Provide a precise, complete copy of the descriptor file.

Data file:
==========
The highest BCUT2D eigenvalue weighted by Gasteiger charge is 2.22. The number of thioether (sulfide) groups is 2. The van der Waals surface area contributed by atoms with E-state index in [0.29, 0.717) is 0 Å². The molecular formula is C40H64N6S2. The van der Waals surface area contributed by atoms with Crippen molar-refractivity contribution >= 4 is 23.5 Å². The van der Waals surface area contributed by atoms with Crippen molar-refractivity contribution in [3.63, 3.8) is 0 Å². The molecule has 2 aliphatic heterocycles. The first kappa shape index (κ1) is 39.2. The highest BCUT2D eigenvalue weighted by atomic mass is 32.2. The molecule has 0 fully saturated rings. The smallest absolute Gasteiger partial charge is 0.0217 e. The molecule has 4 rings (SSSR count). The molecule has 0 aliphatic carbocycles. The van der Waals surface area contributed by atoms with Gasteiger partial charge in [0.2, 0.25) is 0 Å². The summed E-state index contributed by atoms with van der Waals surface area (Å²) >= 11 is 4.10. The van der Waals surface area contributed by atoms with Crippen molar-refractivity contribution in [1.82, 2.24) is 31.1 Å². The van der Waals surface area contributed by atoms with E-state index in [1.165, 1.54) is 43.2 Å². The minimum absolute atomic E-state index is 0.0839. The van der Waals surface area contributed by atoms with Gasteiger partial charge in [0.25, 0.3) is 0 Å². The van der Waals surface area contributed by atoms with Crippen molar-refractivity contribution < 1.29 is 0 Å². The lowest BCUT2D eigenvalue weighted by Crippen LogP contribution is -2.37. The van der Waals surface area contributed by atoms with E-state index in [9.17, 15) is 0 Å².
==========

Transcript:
The highest BCUT2D eigenvalue weighted by Gasteiger charge is 2.22. The number of thioether (sulfide) groups is 2. The van der Waals surface area contributed by atoms with E-state index in [0.29, 0.717) is 0 Å². The molecular formula is C40H64N6S2. The van der Waals surface area contributed by atoms with Crippen molar-refractivity contribution >= 4 is 23.5 Å². The van der Waals surface area contributed by atoms with Crippen molar-refractivity contribution in [3.63, 3.8) is 0 Å². The molecule has 2 aliphatic heterocycles. The first kappa shape index (κ1) is 39.2. The highest BCUT2D eigenvalue weighted by atomic mass is 32.2. The molecule has 0 fully saturated rings. The smallest absolute Gasteiger partial charge is 0.0217 e. The molecule has 4 rings (SSSR count). The molecule has 0 aliphatic carbocycles. The van der Waals surface area contributed by atoms with Gasteiger partial charge in [0.2, 0.25) is 0 Å². The summed E-state index contributed by atoms with van der Waals surface area (Å²) >= 11 is 4.10. The van der Waals surface area contributed by atoms with Crippen molar-refractivity contribution in [1.82, 2.24) is 31.1 Å². The van der Waals surface area contributed by atoms with E-state index in [1.165, 1.54) is 43.2 Å². The minimum absolute atomic E-state index is 0.0839. The van der Waals surface area contributed by atoms with Gasteiger partial charge in [0.25, 0.3) is 0 Å². The van der Waals surface area contributed by atoms with Crippen molar-refractivity contribution < 1.29 is 0 Å². The lowest BCUT2D eigenvalue weighted by Crippen LogP contribution is -2.37. The van der Waals surface area contributed by atoms with E-state index in [9.17, 15) is 0 Å².